Joel 2:1-2, 12-17 CEB
Blow the horn in Zion;
give a shout on my holy mountain!
Let all the people of the land tremble,
for the day of the Lord is coming.
It is near--
a day of darkness and no light,
a day of clouds and thick darkness!
Like blackness spread out upon the mountains,
a great and powerful army comes,
unlike any that has ever come before them,
or will come after them in centuries ahead.
Yet even now, says the Lord,
return to me with all your hearts,
with fasting, with weeping, and with sorrow;
tear your hearts
and not your clothing.
Return to the Lord your God,
for he is merciful and compassionate,
very patient, full of faithful love,
and ready to forgive.
Who knows whether he will have a change of heart
and leave a blessing behind him,
a grain offering and a drink offering
for the Lord your God?
Blow the horn in Zion;
demand a fast;
request a special assembly.
Gather the people;
prepare a holy meeting;
assemble the elders;
gather the children,
even nursing infants.
Let the groom leave his room
and the bride her chamber.
Between the porch and the altar
let the priests, the Lord’s ministers, weep.
Let them say, “Have mercy, Lord, on your people,
and don’t make your inheritance a disgrace,
an example of failure among the nations.
Why should they say among the peoples,
‘Where is their God?’”
Here we are on the first day of Lent, on this day of ashes. We mark our entry into this season with a cross on our foreheads and a reminder that from the dust of the ground we have been formed and to this same dust we will return. We mark our heads with the gray dusty ash of palms, once filled with life, now consumed with fire to leave behind only char. Words from a prophet seem fitting for today, one that reminds us that the day of the Lord is coming, a day of darkness. We are told by the prophet Joel to prepare with repenting and weeping, rending our hearts before the Lord our God. How do we reconcile this bleak start with the redeeming love of this same God through Jesus Christ? How do we confront the duality of sin and death with love and grace? Perhaps it is time that we take a closer look at the ashes, which do not seem like much at first glance. There in the ash, like the unassuming grace of God, do we find restoration and new growth in this season of Lent.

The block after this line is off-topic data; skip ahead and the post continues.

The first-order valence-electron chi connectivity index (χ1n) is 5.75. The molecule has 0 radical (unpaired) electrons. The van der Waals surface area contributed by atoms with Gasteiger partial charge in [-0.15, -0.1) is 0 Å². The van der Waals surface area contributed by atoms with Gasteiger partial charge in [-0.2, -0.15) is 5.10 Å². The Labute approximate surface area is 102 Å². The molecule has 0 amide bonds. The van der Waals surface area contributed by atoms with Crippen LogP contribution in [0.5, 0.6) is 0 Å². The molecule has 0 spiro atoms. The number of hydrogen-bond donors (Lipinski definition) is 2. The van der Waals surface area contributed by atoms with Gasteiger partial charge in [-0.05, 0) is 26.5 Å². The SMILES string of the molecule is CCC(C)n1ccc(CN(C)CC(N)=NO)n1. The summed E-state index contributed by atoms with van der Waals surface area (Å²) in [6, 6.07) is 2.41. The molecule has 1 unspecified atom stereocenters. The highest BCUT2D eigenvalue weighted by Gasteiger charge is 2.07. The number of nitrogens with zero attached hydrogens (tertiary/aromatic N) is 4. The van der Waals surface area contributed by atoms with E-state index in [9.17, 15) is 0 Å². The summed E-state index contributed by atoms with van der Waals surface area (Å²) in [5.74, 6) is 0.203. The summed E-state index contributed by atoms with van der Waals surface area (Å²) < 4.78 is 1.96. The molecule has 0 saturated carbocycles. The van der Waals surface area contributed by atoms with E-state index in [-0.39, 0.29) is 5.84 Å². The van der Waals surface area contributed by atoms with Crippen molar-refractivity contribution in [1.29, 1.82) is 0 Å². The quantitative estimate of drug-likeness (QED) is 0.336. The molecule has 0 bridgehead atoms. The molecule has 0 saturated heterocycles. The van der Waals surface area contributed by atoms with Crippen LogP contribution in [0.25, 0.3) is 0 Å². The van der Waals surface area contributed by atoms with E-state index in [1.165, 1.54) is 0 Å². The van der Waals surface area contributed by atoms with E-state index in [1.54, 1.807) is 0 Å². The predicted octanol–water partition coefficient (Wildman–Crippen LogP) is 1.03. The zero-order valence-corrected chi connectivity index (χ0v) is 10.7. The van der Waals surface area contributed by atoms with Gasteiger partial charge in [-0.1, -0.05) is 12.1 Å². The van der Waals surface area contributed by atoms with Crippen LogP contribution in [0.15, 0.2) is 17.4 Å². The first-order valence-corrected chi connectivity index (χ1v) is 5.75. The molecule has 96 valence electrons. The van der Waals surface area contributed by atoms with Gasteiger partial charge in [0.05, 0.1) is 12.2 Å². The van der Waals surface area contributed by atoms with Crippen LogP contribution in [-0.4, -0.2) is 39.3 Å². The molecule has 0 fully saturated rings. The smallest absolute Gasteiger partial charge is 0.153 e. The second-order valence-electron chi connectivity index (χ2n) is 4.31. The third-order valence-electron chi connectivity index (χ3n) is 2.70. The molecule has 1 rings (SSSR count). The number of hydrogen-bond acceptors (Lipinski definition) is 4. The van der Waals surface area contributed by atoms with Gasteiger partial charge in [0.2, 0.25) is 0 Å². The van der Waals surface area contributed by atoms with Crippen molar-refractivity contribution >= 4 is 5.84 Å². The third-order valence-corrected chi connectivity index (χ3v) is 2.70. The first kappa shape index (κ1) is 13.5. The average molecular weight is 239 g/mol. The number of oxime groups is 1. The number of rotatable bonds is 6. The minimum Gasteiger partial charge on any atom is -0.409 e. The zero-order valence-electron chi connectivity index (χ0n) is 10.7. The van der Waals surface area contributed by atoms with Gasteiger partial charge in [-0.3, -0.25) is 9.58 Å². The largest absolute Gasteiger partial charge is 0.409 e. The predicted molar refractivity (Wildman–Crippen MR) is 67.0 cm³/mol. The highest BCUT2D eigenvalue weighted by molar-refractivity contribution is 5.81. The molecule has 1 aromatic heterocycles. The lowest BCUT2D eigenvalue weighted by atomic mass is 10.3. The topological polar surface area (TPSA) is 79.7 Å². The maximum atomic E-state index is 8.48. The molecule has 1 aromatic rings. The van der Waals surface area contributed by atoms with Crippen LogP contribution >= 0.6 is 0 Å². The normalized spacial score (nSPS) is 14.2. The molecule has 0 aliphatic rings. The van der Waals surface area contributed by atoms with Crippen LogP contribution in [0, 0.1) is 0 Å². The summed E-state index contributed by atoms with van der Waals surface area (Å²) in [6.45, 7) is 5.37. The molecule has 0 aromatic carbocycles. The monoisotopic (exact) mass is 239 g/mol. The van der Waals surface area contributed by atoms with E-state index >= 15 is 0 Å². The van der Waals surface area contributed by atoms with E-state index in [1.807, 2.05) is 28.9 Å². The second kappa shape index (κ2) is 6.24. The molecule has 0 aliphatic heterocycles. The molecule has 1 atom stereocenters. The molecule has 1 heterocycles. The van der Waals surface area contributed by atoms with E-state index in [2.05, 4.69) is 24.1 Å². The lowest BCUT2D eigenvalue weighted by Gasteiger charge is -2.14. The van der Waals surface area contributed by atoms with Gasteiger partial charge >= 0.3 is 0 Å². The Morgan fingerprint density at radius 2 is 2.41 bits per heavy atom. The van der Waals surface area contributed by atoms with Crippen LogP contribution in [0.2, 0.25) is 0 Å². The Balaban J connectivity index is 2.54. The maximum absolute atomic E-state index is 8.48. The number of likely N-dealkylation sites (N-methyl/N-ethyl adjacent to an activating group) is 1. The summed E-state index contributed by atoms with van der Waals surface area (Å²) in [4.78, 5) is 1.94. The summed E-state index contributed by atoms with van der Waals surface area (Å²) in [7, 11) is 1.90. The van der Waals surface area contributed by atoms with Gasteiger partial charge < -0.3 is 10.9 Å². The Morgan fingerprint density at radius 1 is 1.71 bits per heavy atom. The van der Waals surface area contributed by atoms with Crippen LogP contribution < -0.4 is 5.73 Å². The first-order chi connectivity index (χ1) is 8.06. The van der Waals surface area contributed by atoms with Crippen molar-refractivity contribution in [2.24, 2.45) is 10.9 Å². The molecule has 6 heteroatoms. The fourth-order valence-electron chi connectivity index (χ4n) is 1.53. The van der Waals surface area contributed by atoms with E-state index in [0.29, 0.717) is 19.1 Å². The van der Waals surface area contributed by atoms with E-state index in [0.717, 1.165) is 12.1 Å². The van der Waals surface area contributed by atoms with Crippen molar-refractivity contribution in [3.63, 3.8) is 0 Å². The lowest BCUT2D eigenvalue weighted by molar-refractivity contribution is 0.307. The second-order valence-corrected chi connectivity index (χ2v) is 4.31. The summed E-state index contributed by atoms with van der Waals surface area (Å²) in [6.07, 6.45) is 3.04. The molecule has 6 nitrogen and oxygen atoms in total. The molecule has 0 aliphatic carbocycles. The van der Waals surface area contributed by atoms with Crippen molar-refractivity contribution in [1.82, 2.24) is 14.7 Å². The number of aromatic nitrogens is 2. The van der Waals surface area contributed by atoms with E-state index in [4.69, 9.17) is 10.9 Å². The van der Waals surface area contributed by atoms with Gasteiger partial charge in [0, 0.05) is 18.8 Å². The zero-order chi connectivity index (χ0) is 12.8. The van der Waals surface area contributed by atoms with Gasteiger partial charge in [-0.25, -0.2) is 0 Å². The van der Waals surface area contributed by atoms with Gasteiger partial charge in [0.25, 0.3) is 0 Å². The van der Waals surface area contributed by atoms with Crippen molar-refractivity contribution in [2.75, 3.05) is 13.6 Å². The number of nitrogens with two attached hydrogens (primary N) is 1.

I want to talk about ashes this evening. The ashes that will soon be placed on our foreheads. The ashes that came from burning up last year’s palms. The ashes that do not seem to promise much life, only a reminder of what was, the green life of palms and even the bright warmth of fire. Ash, however, contains the potential for a surprising amount of life. First of all, ash is often used as a fertilizer since it is a source of potassium, an essential nutrient for plants. It also contains calcium carbonate, which neutralizes acidic soil, and as any farmer can tell you, overly acidic soil is not good for crops. Furthermore, ash is a disinfecting agent, and can even be used to make soap to keep you clean! Finally, the darker ash is, the more charcoal it holds, and charcoal helps to purify and decontaminate everything from water to harmful poisons in our own bodies. Ash holds the surprising ability to cleanse and purify and restore, all to promote life.